My kitten is very much into bunting he will run full steam ahead when he see's me to come say hello which is often accompanied by bunting licking and biting my nose.

I sometimes need to grap him by the scruff of the neck to get him to let go and then I put him on the floor and ignore him for a little while until he can return and cuddle nicely- sometimes needs to be repeated multiple times.

He also has a tendency to play rough and will Bite and scratch my arms and legs as though they are his prey saying no or yelping in pain doesn't seem to deter him and if I take him off he treats it like a game and comes back even harder. I know he's a kitten and mostly just wants to play and he does have toys to play with.

Overall he is extremely social and outgoing and loves attention I love him to bits but could do without the teeth marks.

  • 1
    honestly, I find this very cute
    – Sonevol
    Commented Aug 26, 2017 at 22:34
  • I don't believe this is a dupe - it's broader and the how issue of this dynamic between the owner and the kitten needs to be addressed - so the owner and kitten can develop a good relationship as the kitten grows into a cat.
    – user6796
    Commented Aug 27, 2017 at 5:10

2 Answers 2


Your kitten is just wanting to play. He has not understood that rough playing after a level should not be done. This is usually taught my mother and siblings. Perhaps she has been separated from them too early.

To prevent this rough playing I can come up with following points:

  • Cats are by nature predators and they react o movement. Don't take away your nose, hand, feet, etc. quickly. The movement will encourage the cat to play even rougher. Just freeze and try moving slowly.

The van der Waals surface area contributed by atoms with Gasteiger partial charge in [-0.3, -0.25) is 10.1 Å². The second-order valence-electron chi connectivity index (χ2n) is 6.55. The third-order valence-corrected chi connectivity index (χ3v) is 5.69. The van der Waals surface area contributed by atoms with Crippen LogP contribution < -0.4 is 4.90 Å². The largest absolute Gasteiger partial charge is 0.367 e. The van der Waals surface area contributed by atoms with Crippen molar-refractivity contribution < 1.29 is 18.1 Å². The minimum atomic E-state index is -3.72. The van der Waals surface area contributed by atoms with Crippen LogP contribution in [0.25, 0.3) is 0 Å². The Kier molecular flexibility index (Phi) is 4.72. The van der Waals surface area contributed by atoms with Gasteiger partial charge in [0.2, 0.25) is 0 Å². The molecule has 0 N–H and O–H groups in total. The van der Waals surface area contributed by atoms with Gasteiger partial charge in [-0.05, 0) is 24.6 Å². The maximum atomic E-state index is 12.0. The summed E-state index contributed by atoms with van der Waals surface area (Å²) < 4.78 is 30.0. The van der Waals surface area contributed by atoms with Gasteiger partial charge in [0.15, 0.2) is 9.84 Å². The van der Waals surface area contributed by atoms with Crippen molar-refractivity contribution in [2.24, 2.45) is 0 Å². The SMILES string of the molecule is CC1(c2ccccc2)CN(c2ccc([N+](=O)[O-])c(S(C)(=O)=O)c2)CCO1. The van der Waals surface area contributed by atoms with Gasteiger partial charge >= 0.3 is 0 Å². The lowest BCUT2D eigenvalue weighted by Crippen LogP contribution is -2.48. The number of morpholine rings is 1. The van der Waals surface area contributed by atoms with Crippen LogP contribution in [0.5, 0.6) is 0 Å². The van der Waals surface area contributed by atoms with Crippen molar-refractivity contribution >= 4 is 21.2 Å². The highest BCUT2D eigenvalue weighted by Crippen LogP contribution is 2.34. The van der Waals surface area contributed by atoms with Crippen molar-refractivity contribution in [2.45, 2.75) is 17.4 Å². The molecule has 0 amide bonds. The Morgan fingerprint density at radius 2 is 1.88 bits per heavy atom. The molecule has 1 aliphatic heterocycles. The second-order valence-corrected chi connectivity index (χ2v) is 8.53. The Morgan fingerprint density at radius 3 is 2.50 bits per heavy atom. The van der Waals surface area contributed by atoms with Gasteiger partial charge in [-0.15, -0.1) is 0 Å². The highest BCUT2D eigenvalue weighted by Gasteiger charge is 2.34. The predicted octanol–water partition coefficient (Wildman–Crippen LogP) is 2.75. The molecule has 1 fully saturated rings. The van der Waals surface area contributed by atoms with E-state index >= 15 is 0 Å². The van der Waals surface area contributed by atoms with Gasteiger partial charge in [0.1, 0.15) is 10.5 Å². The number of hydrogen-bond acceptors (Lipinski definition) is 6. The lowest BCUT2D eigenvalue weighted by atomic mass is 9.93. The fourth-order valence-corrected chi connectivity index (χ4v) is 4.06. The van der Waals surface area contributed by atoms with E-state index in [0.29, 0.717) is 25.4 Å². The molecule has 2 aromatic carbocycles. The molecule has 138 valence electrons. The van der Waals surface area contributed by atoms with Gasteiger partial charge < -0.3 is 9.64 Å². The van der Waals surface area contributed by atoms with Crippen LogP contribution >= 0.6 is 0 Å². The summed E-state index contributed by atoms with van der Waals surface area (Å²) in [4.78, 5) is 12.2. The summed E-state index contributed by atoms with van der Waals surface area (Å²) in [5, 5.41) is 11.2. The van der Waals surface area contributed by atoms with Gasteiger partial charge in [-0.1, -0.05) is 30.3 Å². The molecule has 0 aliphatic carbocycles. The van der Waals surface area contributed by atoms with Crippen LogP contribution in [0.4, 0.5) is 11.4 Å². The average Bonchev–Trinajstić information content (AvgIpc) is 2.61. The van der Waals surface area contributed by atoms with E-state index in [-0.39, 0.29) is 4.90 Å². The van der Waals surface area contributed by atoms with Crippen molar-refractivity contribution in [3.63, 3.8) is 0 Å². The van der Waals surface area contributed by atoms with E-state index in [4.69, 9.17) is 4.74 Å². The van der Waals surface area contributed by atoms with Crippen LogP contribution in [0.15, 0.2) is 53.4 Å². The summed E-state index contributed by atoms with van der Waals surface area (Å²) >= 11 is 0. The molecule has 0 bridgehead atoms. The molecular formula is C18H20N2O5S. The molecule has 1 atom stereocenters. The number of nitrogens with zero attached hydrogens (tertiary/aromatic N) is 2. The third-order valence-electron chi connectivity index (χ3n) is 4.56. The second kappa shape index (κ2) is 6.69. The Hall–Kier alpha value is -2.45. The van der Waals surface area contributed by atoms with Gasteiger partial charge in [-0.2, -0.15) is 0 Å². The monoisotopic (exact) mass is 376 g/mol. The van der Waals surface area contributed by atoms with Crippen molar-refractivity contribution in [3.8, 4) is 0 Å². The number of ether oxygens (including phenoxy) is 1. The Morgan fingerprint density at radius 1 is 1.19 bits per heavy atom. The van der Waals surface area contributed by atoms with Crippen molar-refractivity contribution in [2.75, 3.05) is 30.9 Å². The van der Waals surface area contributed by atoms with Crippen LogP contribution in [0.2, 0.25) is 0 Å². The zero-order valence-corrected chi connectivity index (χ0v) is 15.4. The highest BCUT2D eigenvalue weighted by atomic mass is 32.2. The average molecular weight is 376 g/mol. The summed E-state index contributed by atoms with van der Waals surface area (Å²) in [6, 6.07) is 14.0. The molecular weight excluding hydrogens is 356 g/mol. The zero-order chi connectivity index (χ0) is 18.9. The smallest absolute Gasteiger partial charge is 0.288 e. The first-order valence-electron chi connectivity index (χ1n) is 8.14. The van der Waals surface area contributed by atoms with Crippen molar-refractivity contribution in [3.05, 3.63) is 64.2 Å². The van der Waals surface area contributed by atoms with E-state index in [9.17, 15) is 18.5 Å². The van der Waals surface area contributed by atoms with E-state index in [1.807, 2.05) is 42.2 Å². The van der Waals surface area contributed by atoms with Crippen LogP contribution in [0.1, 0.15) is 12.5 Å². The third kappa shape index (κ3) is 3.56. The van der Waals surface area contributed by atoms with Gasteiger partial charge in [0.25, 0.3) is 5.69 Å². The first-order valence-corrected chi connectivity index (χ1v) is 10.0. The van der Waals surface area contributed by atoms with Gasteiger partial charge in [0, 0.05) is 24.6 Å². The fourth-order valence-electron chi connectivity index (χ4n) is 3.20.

• Don't force the cat away. It is similar to litter mate giving a kick to force her sibling away. The cat will like it and again come at you harder.
  • Whenever the cat plays rough stop the play and make her understand that fun is over. But if she resumes playing without the roughness part, again start playing and don't forget to give her a treat.
  • Never yell at the cat. She will not understand the reason of punishment and will get confused. Slowly she will learn to fear you.
  • Whenever the cat bites and you feel pain, giving a painful sound, try to sound like cat in pain. This is how litter mates express pain and asks sibling to stop the rough play.
  • Buy the cat plentiful toys so that she can self entertain herself when you are not there to play with her.

Also note that this playful tendency in cats is prominent only when they are kitten. It weans away as she reaches adulthood.

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    Buy the cat plentiful toys so that she can self entertain herself when you are not there to play with her. or just throw some pieces of paper, or plastic bottles, that's what they like most, after spending money on different toys, my cat always goes back to any stupid item there is around. Anything that moves a lot and makes noise, my cat loves walnuts for example Commented Aug 28, 2017 at 11:54

In the past I have squeezed their scruff and massaged it in my fingers so it feels good but they are prevented from biting and scratching (never shaking or angrily restraining them.) Then I say no in a calm, firm voice, while looking into their eyes, then set them down and pet them again with slow movements, showing them what I want from them (calm cuddling, or at least still tolerance of my touch.) All it took was going through this once or twice and they didn't attack my hand again. This also goes for those surprise scratches that come out of the blue, just because they're tired of your affection.

Before this, many times, I tried putting them away from me instead of forcing them to calm down while I pet them again. It never worked. I also tried squirting, yelling and tapping their noses. Gently and firmly showing them what I want, without scaring them, seemed to work best.

Note: this does not work for needs that aren't being met such as scratching on furniture or peeing outside the box, nor does it work when they're behavior is pure fear or anxiety. It works well on learned misbehavior and general orneriness that is not fear-based.

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